Modern recreation of the fortress' western gate
|Traversed by||G30 Lianyungang–Khorgas Expressway|
|Location||Tongguan County, Shaanxi, China|
|Range||Gap betwee Qinling and Taihang Mountains|
|Traditional Chinese||潼 關|
|Simplified Chinese||潼 关|
|Literal meaning||High Pass|
Tongguan or Tong Pass, was a former mountain pass and fortress located south of the confluence of the Wei and Yellow Rivers, in today's Tongguan County, Shaanxi, China. It was an important chokepoint, protecting Xi'an and the surrounding Guanzhong region from the North China Plain. Tong Pass was built in 196 AD by the warlord Cao Cao during the late Han dynasty. The fortress was the seat of Tongguan County, but was demolished in the 1950s to make way for the Sanmenxia Dam and reservoir.
Chinese civilization first grew up along the Wei, Luo, and Yellow River valleys of the Loess Plateau before expanding out into the "barbarians" who held the North China Plain. The state of Qin fortified the Hangu Pass to the east of Tongguan as its eastern border and it continued to protect the Chinese heartland from outside attack during the Qin and Han dynasties. During the Eastern Han that succeeded Wang Mang's short-lived "Xin dynasty", the guards at Hangu reversed themselves and protected Luoyang in the plains from attacks coming from the west. From the time of the AD 211 Battle of Tongguan, however, Tongguan replaced the Hangu Pass as the principal strategic post between the Guanzhong area and the North China Plain. Under the Tang, the fall of Tongguan to An Lushan's rebels led directly to their capture of the capital Chang'an (now Xi'an, Shaanxi).
There are traditionally four major historical capitals of China, collectively referred to as the "Four Great Ancient Capitals of China". The four are Beijing, Nanjing, Luoyang and Xi'an (Chang'an).
Luoyang is a city located in the confluence area of Luo River and Yellow River in the west of Henan province. Governed as a prefecture-level city, it borders the provincial capital of Zhengzhou to the east, Pingdingshan to the southeast, Nanyang to the south, Sanmenxia to the west, Jiyuan to the north, and Jiaozuo to the northeast. As of the final 2010 census, Luoyang had a population of 6,549,941 inhabitants with 1,857,003 people living in the built-up area made of the city's five urban districts, all of which except the Jili District are not urbanized yet.
Hanzhong is a prefecture-level city in the southwest of Shaanxi province, China, bordering the provinces of Sichuan to the south and Gansu to the west.
Hangu Pass or Hanguguan is a pass separating the upper Yellow River and Wei valleys—the cradle of Chinese civilization and seat of its longtime capital Xi'an—from the fertile North China Plain. It lies on the south bank of the Yellow River just east of its eastward bend out of the Ordos Loop at Tong Pass in Shaanxi. It was the site of many battles during the Warring States and early imperial eras, when it was the chokepoint shielding Qin, Guanzhong, or Luoyang from outside attack. Today, the term Hangu Pass refers to two locations: firstly, to a museum park including a reconstruction of the gate in Lingbao county, Sanmenxia city, Henan and secondly, to the archaeological site of the gate in Xin’an county, Luoyang city, Henan.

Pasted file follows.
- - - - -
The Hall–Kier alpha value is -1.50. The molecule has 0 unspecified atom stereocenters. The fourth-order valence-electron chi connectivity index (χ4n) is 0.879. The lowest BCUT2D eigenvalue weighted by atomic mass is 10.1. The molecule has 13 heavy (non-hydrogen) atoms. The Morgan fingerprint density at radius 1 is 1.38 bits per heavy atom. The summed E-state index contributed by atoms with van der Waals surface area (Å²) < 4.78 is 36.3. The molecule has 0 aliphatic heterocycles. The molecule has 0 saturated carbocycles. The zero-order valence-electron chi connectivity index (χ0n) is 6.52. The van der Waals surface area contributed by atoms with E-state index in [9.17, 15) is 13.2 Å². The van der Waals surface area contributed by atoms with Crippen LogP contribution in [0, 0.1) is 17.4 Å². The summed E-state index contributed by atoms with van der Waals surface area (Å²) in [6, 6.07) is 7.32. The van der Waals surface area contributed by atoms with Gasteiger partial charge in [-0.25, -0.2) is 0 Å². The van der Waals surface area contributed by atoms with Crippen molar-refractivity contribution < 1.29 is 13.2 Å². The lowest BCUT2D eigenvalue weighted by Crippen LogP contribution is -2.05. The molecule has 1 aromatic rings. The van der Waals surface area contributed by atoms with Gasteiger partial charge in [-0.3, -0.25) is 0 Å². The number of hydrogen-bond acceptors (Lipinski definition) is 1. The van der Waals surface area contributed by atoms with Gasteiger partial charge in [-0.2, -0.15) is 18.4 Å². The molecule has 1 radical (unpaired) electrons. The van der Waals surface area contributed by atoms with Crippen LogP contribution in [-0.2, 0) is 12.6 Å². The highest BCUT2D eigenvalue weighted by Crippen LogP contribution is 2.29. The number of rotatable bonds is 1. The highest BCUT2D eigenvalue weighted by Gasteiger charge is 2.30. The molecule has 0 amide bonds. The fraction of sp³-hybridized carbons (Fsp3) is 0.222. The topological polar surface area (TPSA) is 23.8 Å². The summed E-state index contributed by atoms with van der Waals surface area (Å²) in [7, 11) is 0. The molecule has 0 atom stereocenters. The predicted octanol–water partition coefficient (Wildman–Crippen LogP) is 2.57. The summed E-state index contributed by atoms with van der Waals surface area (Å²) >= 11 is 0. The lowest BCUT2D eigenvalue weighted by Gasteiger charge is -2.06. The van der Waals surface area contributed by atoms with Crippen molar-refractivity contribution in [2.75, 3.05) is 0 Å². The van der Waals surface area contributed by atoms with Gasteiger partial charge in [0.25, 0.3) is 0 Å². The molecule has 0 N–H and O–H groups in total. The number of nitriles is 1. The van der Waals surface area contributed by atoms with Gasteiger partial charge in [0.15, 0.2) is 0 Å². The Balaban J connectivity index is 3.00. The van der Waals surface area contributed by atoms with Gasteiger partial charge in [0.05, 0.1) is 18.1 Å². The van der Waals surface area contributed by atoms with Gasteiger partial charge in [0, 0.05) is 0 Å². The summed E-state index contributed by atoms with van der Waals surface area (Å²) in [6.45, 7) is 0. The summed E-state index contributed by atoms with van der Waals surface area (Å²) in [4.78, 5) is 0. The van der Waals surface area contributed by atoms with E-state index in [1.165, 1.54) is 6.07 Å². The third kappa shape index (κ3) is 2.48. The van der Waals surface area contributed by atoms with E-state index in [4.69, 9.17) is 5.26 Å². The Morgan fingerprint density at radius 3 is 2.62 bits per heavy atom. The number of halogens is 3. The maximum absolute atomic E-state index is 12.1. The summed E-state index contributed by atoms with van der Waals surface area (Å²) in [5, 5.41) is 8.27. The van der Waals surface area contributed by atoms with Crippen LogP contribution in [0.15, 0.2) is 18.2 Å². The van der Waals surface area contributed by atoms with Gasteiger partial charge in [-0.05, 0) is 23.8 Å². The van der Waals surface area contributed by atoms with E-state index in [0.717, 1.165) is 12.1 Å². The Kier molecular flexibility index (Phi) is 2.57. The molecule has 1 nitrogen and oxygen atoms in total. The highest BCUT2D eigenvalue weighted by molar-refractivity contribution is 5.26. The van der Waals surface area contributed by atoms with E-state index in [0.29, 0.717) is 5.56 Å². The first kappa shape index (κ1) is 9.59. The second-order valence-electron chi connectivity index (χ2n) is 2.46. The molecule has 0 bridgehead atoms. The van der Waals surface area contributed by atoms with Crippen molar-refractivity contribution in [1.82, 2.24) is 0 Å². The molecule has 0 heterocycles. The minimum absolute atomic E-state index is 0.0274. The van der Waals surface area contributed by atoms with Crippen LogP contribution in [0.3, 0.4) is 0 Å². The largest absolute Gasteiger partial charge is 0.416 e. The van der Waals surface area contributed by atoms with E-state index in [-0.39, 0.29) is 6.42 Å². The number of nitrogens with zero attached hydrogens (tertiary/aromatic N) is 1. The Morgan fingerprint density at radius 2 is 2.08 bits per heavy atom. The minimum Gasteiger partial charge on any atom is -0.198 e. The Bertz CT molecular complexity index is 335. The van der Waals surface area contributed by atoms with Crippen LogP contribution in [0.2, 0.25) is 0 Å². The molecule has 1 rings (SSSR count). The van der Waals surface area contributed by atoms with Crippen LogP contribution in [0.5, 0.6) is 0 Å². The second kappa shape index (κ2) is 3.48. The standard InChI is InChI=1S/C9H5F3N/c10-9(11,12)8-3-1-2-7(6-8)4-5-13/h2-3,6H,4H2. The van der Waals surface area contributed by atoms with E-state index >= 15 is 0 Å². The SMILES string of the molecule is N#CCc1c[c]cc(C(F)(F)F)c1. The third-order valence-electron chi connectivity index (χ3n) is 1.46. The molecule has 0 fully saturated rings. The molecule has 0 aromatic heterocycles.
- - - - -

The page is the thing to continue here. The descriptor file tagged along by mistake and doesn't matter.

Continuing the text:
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Guanzhong, or Guanzhong Plain, is a historical region of China corresponding to the lower valley of the Wei River. It is called Guanzhong or 'within the passes', as opposed to 'Guandong' or 'east of the pass', i.e., the North China Plain. The North China Plain is bordered on the west by mountains. The Yellow River cuts through the mountains at the Hangu Pass or Tong Pass separating Guanzhong from Guandong.
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Weinan is a prefecture-level city in the east of Shaanxi Province, China. The city lies about 60 km (37 mi) east of the provincial capital Xi'an.
Tongguan County is a county in the east of Shaanxi province, China, administered as part of the prefecture-level city of Weinan. It is named after the Tong Pass, located south of the confluence of the Wei and Yellow Rivers. It is the southeastern corner of the Ordos Loop, the point at which the Qin Mountains turn the Yellow River sharply eastward, forcing it into the North China Plain, and borders the provinces of Shanxi to the north and Henan to the east.
Tongguan may refer to:
Guanzhong dialect, is a dialect of Zhongyuan Mandarin spoken in Shaanxi's Guanzhong region, including the prefecture-level city of Xi'an. Since people from Xi'an are considered the prototypical Guanzhong speakers, Guanzhong dialect is sometimes referred to as Shaanxi hua 陕西话/陕西話 or Xi'an hua 西安话/西安話.
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The Kumo Xi (traditional Chinese: 庫莫奚; simplified Chinese: 库莫奚; pinyin: Kùmò Xī;, also known as the Qay or Tatabi, were a Mongolic steppe people located in current northeast China from 207 AD to 907 AD. After the death of their ancestor Tadun in 207 they were no longer called Wuhuan but joined the Khitan Xianbei in submitting to the Yuwen Xianbei. Their history is widely linked to the more famous Khitan. During their history the Kumo Xi engaged in conflict with numerous Chinese dynasties and with the Khitans, eventually suffering a series of disastrous defeats to Chinese armies and coming under the domination of the Khitans. In 1007, the Kumo Xi were completely assimilated into the Khitan Liao Dynasty.
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